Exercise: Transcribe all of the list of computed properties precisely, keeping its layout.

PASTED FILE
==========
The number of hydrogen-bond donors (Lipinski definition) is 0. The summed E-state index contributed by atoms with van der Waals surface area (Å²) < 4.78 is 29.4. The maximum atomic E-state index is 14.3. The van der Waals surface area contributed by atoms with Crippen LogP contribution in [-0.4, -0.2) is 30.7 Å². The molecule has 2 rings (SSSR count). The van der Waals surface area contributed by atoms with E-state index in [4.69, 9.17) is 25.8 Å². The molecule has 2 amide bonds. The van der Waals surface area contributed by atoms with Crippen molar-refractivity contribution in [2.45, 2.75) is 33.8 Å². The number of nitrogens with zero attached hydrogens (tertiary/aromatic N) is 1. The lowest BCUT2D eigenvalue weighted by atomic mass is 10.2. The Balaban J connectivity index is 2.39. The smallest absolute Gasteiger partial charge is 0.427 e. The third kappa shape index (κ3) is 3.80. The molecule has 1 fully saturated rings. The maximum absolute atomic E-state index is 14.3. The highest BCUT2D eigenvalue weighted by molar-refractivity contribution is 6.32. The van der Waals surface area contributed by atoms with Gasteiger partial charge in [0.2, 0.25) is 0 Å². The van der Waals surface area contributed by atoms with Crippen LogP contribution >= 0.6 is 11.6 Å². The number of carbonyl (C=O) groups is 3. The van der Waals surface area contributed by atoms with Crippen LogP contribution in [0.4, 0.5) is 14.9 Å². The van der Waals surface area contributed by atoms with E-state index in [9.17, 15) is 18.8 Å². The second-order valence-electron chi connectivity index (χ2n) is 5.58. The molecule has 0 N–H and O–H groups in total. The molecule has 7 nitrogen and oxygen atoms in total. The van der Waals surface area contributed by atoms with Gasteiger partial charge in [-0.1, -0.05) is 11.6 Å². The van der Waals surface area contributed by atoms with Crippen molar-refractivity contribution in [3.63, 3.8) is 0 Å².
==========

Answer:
The number of hydrogen-bond donors (Lipinski definition) is 0. The summed E-state index contributed by atoms with van der Waals surface area (Å²) < 4.78 is 29.4. The maximum atomic E-state index is 14.3. The van der Waals surface area contributed by atoms with Crippen LogP contribution in [-0.4, -0.2) is 30.7 Å². The molecule has 2 rings (SSSR count). The van der Waals surface area contributed by atoms with E-state index in [4.69, 9.17) is 25.8 Å². The molecule has 2 amide bonds. The van der Waals surface area contributed by atoms with Crippen molar-refractivity contribution in [2.45, 2.75) is 33.8 Å². The number of nitrogens with zero attached hydrogens (tertiary/aromatic N) is 1. The lowest BCUT2D eigenvalue weighted by atomic mass is 10.2. The Balaban J connectivity index is 2.39. The smallest absolute Gasteiger partial charge is 0.427 e. The third kappa shape index (κ3) is 3.80. The molecule has 1 fully saturated rings. The maximum absolute atomic E-state index is 14.3. The highest BCUT2D eigenvalue weighted by molar-refractivity contribution is 6.32. The van der Waals surface area contributed by atoms with Gasteiger partial charge in [0.2, 0.25) is 0 Å². The van der Waals surface area contributed by atoms with Crippen LogP contribution >= 0.6 is 11.6 Å². The number of carbonyl (C=O) groups is 3. The van der Waals surface area contributed by atoms with Crippen LogP contribution in [0.4, 0.5) is 14.9 Å². The van der Waals surface area contributed by atoms with E-state index in [9.17, 15) is 18.8 Å². The second-order valence-electron chi connectivity index (χ2n) is 5.58. The molecule has 0 N–H and O–H groups in total. The molecule has 7 nitrogen and oxygen atoms in total. The van der Waals surface area contributed by atoms with Gasteiger partial charge in [-0.1, -0.05) is 11.6 Å². The van der Waals surface area contributed by atoms with Crippen molar-refractivity contribution in [3.63, 3.8) is 0 Å².